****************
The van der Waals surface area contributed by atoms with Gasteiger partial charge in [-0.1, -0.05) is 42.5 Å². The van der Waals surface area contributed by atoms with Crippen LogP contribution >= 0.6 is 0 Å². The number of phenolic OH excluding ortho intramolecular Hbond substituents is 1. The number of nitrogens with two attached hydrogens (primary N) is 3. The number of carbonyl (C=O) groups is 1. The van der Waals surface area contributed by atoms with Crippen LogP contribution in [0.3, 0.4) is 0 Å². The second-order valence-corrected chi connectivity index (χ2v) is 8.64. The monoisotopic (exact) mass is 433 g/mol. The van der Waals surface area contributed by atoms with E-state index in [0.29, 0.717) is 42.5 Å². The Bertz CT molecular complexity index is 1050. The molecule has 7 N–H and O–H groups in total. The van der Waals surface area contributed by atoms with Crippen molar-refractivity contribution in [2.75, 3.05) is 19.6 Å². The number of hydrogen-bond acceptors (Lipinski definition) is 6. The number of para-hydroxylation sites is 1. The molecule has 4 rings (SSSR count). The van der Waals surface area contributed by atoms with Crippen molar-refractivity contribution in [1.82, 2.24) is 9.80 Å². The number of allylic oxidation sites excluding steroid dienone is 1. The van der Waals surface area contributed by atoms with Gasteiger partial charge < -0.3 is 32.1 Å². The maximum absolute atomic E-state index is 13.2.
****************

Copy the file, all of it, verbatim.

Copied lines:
The van der Waals surface area contributed by atoms with Gasteiger partial charge in [-0.1, -0.05) is 42.5 Å². The van der Waals surface area contributed by atoms with Crippen LogP contribution >= 0.6 is 0 Å². The number of phenolic OH excluding ortho intramolecular Hbond substituents is 1. The number of nitrogens with two attached hydrogens (primary N) is 3. The number of carbonyl (C=O) groups is 1. The van der Waals surface area contributed by atoms with Crippen LogP contribution in [0.3, 0.4) is 0 Å². The second-order valence-corrected chi connectivity index (χ2v) is 8.64. The monoisotopic (exact) mass is 433 g/mol. The van der Waals surface area contributed by atoms with E-state index in [0.29, 0.717) is 42.5 Å². The Bertz CT molecular complexity index is 1050. The molecule has 7 N–H and O–H groups in total. The van der Waals surface area contributed by atoms with Crippen molar-refractivity contribution in [2.75, 3.05) is 19.6 Å². The number of hydrogen-bond acceptors (Lipinski definition) is 6. The number of para-hydroxylation sites is 1. The molecule has 4 rings (SSSR count). The van der Waals surface area contributed by atoms with Crippen molar-refractivity contribution in [1.82, 2.24) is 9.80 Å². The number of allylic oxidation sites excluding steroid dienone is 1. The van der Waals surface area contributed by atoms with Gasteiger partial charge < -0.3 is 32.1 Å². The maximum absolute atomic E-state index is 13.2.